What may have lead to the story of Richard's murder may have been that Henry, who was plagued with some disfiguring disease that may or may not have been leprosy, had been buried at Canterbury Cathedral near the tomb of Thomas Beckett, in hopes that the saint could intercede for him with God so that Henry could go to heaven, in spite of usurping the throne and having caused his cousin's death.
     Thomas Beckett, as you well know, had been murdered by knights who were acting on Henry II's exasperated cry of "Will no one rid me of this meddlesome priest." Henry IV is said to have uttered similar words which cause Exton to depart with eight other men and chop Richard's head off while Richard defended himself manfully with a knife. Similar tales.
    I wonder why Jones did not include more of this in his book since he was discussing the death of Richard II and how the new regime pursued his supporters. This would have been better than all those flights of fancy. I suppose I should offer up some theory as to how Chaucer died. That will be my next post. 

Tuesday, October 9, 2012

Archbishop Arundel: As Black As He Was Painted?

      Margery Kempe lived from around 1373 until some time after 1436 when her autobiography ends. She was alive when Geoffrey Chaucer (1342-1400) was and so her story is great for its first hand account of life around the turn of the 15th century. She lived through the regime change but did not remark upon it, possibly the turmoil did not reach her in the north or did not affect her much beyond the risk of being burned as a heretic for being a Lollard. Being accused of heresy is no small thing but she survived in spite of the many times she had to defend herself.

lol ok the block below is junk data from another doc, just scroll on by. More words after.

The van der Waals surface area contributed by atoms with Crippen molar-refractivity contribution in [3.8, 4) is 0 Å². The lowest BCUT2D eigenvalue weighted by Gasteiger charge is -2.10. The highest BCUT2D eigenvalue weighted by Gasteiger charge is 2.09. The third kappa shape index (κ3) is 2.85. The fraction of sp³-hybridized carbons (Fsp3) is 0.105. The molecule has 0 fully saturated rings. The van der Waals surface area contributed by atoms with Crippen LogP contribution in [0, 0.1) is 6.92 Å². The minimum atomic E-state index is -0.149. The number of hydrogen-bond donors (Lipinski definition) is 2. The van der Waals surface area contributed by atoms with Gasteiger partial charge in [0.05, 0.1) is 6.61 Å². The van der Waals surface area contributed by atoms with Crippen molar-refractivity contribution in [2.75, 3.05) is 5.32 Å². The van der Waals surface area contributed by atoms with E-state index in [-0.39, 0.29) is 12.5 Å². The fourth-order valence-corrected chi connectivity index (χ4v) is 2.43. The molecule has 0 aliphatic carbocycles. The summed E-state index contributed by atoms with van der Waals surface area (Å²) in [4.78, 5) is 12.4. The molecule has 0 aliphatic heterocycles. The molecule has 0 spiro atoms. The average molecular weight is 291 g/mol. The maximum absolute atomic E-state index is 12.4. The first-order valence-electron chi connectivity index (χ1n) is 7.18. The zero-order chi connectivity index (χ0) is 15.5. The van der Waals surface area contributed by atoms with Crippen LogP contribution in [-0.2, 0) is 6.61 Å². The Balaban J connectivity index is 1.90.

Margery is a middle class woman, the religious counterpart to the Wife of Bath. She tried her hand at several businesses which failed and then she tried to make her mark on the world as a holy woman. She did live rather close to the edge and frequently strayed over it so it is no wonder that she was accused before the Archbishop Arundel and dragged before the Archbishop of York and for being a Lollard. She was guilty but she answered questions well enough to escape being burned at the stake.
     In her autobiography, she described meeting Arundel. She was sent to him because she wanted to wear the white of purity and needed permission but the Bishop of Lincoln, to whom she applied, sent her to Arundel.  So she went to London, to Lambeth Palace, and many of the Archbishop's clerks were swearing and 'spoke many reckless words' for which she rebuked them. She was told she should have been burned at Smithfield with Sawtre. Margery was also there to ask for permission to receive communion every Sunday when most people received it once a year. She reported that "he granted it full benignly, all her desire without any silver or gold, nor would he let his clerks take anything for writing or for sealing the letter." When he showed himself so kind to her, she grew a little bolder and told him about her manner of living (she was going around, praying with people) and about her tears (after a pilgrimage to Jerusalem, she began weeping loudly and copiously at every church service her 'gift' for which many a priest tried to banish her from his church.).  She wrote that Arundel "found no fault therein but approved of her manner of living and was right glad that our Merciful Lord Jesus Christ showed such grace in our days, blessed may he be."